Alberta AFN Chief discusses provincial issues and other matters related to Aboriginal justice

AFN Alberta Regional Chief Cameron Alexis

Assembly of First Nations (AFN) Regional Chief of Alberta, Chief Cameron Alexis discussed his views on provincial First Nations leadership endeavors and issues in a recent interview with Alberta Native News.

Alexis, a retired RCMP officer and former chief of Alexis First Nation, is more than half way through his two-and-a-half year term. He said he believes the AFN is a needed lobbying and advocacy group regardless of tensions that have recently erupted within the national organization.

“It (the AFN) definitely has its place because you need a body representative to lobby federally, provincially – even municipally – and internationally on the issues relative to First Nations across this country,” he said. “And every province is unique, even within the Treaties and the nations we’re unique because of the different languages and cultures.”

AFN Alberta Regional Chief Cameron Alexis   Article and photo by Brandi Morin

AFN Alberta Regional Chief Cameron Alexis                                Article and photo by Brandi Morin

For several months AFN chiefs have been lobbying against recent budget cuts that will limit how often the chiefs meet and do business.

“It’s control. With all the federal bills that he’s (Prime Minister Harper) presented, it’s all been with a lack of consultation, lack of free, prior and informed consent,” said Alexis.

Referencing legislation that has been passed such as the omnibus budget bill, and the recent First Nations Financial Transparency Act, he said that governments are slowly doing away with Treaty obligations. In regard to consultation, passing legislation that averts Treaty liabilities is evident.

“I would highly suggest that it’s a fast tracking to approve certain initiatives by the federal and provincial governments and it goes back to revenue sharing. They don’t want to share revenue. So, you start creating these bills to fast track initiatives such as TransCanada and Northern Gateway to move the bitumen.”

On a provincial level Alexis is “cautiously optimistic” about newly appointed Premier Jim Prentice. He is also skeptical about Prentice’s acquisition of the Aboriginal Relations portfolio and questions his intentions. Upon his swearing-in Prentice appointed Edmonton-Gold Bar MLA David Dorward to the task of assistant deputy minister- a venture Alexis is not too impressed by.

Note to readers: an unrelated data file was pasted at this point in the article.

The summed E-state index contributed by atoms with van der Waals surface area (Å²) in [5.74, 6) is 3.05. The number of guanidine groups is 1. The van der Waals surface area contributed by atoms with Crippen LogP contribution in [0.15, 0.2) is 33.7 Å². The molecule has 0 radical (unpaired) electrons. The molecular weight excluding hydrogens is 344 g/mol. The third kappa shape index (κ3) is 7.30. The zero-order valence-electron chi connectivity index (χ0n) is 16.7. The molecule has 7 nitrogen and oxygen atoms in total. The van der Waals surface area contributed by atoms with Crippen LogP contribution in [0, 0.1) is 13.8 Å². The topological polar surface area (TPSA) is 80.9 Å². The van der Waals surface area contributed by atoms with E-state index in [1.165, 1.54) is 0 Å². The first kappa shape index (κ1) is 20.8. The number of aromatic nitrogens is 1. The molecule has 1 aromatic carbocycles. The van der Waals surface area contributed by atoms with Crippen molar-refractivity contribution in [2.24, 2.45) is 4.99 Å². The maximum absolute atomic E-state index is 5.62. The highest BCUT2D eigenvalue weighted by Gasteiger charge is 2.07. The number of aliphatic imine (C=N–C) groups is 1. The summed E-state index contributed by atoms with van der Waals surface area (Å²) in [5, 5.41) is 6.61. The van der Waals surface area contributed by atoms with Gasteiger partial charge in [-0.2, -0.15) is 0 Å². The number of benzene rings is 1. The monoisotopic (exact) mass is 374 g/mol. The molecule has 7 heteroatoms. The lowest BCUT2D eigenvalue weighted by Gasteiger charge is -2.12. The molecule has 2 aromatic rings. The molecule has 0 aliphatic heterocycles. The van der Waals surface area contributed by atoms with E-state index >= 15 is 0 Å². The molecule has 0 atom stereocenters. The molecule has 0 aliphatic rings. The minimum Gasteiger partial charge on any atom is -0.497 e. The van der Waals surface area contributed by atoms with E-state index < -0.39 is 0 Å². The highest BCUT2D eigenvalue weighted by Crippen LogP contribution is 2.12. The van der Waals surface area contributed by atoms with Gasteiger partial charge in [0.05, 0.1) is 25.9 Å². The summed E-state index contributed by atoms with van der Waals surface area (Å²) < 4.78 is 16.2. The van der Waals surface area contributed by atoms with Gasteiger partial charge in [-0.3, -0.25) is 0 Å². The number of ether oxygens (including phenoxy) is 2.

“If he’s (Prentice) so sincere about First Nation and Aboriginal issues why didn’t he appoint a First Nation person?” posed Alexis.

He expressed disappointment in the premier’s comments dismissing a need for an inquiry into missing and murdered Indigenous women. In September Prentice said he preferred to “get on with the solutions rather than studies at this point.” However, Alexis wondered how the premier would come up with the solutions without first knowing the answers.

Alexis, who holds the AFN portfolio for community safety and policing said an inquiry is needed and will likely reveal that Canada still harbours hidden, systemic, racist outlooks towards its Aboriginal people.

“Canada is supposed to be one of the most exemplary nations in the globe in terms of human rights,” said Alexis.

“So, you do a public commissioned inquiry on murdered and missing people in this country, and then you find there’s systemic racism for example – how is Canada going to look on an international stage?”

He also pointed out the many outstanding cases of missing and murdered Aboriginal men and that those numbers are actually higher by almost two times of the missing and murdered Aboriginal women.

He said the AFN is contemplating taking their own action on the matter. As of late, First Nations leaders have had preliminary discussions to conduct an inquiry.

“We’re getting to a point where we’re saying we’re not going to wait anymore…If this country’s not going to do it perhaps we need to do our own.”

Alexis suspects that ultimately, the Progressive Conservative’s priority in regard to Aboriginal Relations is resource development and for on-going contentious consultation issues to be resolved.